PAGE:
My goal is to support your creation of experiences, services and goods through beautiful design.
Based in Sacramento, California, Angie works to create beautiful designs with a purpose. Driven by the passion to see more POC businesses thrive, her goal is to pair culture driven design with economic growth.
Hey ya’ll, my name is Angie and I am the creative visionary behind Forty Acre Studio.
I’ve been designing now for 4 years and officially launched my design business in 2018. When I look back, I realize I’ve always had a creative spirit — from writing, arts and crafts and other artistic expressions, my hands just exude creative energy.
After launching my sister brand Afro Yoga, people began to ask who did my work. I started to design for other people and the word kept spreading, allowing me to build my foundation through word-of-mouth business.
Wanting to expand my reach outside my city, I decided to launch Forty Acre Studio.
Why the name Forty Acre studio?
In the age of the side hustler and solopreneur struggling to make it, entrepreneurship becomes the path to ownership.
My belief is that if you invest enough time and energy into work that is fueled by your passion, you can build your business to a place of economic freedom — buying your own 40 acres of land or whatever else you want in this life.
Creative design comes into play here because it allows your work to speak for you — like a great business partner. It becomes the backbone of your business, and paired with the brain (brand clarity) and the body (work ethic), there’s no limits to what you can achieve.
historical context & meaning
“In January 1865 General William T. Sherman met with twenty African American leaders who told him that land ownership was the best way for blacks to secure and enjoy their newfound freedom. On 16 January that year, Sherman issued Special Field Order No. 15. The order reserved coastal land in Georgia and South Carolina for black settlement. Each family would receive forty acres. Later Sherman agreed to loan the settlers army mules. Six months after Sherman issued the order, 40,000 former slaves lived on 400,000 acres of this coastal land.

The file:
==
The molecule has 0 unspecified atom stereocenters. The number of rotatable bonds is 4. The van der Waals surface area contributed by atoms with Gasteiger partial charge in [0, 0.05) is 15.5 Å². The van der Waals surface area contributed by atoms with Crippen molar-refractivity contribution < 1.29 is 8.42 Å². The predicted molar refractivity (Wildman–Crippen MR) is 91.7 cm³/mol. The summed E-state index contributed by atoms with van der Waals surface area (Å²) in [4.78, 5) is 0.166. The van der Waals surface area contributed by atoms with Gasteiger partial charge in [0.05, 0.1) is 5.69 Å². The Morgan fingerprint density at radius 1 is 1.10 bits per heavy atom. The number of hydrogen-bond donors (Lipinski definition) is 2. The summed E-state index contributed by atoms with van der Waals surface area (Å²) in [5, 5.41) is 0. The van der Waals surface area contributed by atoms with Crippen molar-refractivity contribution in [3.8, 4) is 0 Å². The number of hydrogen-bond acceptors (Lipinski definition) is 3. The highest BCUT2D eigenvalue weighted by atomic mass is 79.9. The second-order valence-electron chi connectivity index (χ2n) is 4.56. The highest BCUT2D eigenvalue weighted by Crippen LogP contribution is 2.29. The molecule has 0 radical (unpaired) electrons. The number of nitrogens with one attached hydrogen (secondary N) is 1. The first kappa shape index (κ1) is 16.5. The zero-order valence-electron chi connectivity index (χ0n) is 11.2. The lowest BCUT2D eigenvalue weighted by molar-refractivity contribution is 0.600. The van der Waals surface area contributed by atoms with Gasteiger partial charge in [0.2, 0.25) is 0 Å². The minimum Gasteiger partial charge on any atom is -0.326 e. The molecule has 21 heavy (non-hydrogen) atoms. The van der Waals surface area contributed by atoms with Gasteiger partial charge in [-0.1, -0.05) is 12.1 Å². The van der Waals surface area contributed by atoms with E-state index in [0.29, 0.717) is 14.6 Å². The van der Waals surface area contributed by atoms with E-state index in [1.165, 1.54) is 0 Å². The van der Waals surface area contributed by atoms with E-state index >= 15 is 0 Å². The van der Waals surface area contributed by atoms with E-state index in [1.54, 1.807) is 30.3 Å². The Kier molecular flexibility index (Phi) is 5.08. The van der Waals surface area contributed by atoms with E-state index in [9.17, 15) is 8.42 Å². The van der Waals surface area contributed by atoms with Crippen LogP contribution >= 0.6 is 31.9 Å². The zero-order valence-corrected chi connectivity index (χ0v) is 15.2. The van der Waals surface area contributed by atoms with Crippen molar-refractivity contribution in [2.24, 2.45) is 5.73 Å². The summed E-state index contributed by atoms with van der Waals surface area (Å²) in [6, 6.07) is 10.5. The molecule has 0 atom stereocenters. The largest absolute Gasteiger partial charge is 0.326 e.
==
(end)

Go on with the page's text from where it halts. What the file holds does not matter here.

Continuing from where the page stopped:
Less than a year after Sherman’s order, President Andrew Johnson intervened, and ordered that the vast majority of confiscated land be returned to its former owners. This included most of land that the freedmen had settled. The Federal government dispossessed tens of thousands of black landholders. In Georgia and South Carolina, some blacks fought back, driving away former owners with guns. Federal troops sometimes evicted blacks by force. In the end only some 2,000 blacks retained land they had won and worked after the war.”
- Devon McCurdy
What would the future have looked like for us had freedmen owned those 40 acres and a mule? Like many others, I believe that we, as black people, would’ve been given a different set of opportunities coming from descendants who were landowners.
African Americans are not the only ethnic group who have been oppressed and displaced. Native Americans lost millions when conquistadores arrived and today Mexican Americans are being deported in mass numbers.
I chose the name Forty Acre Studio not as a political statement, but as a home for possibility. What would it mean for us to own something, to be entrepreneurs and business owners that live outside of a system not designed for us? To create change as we do work that supports our own communities?
This is the questions we seek to answer with our work.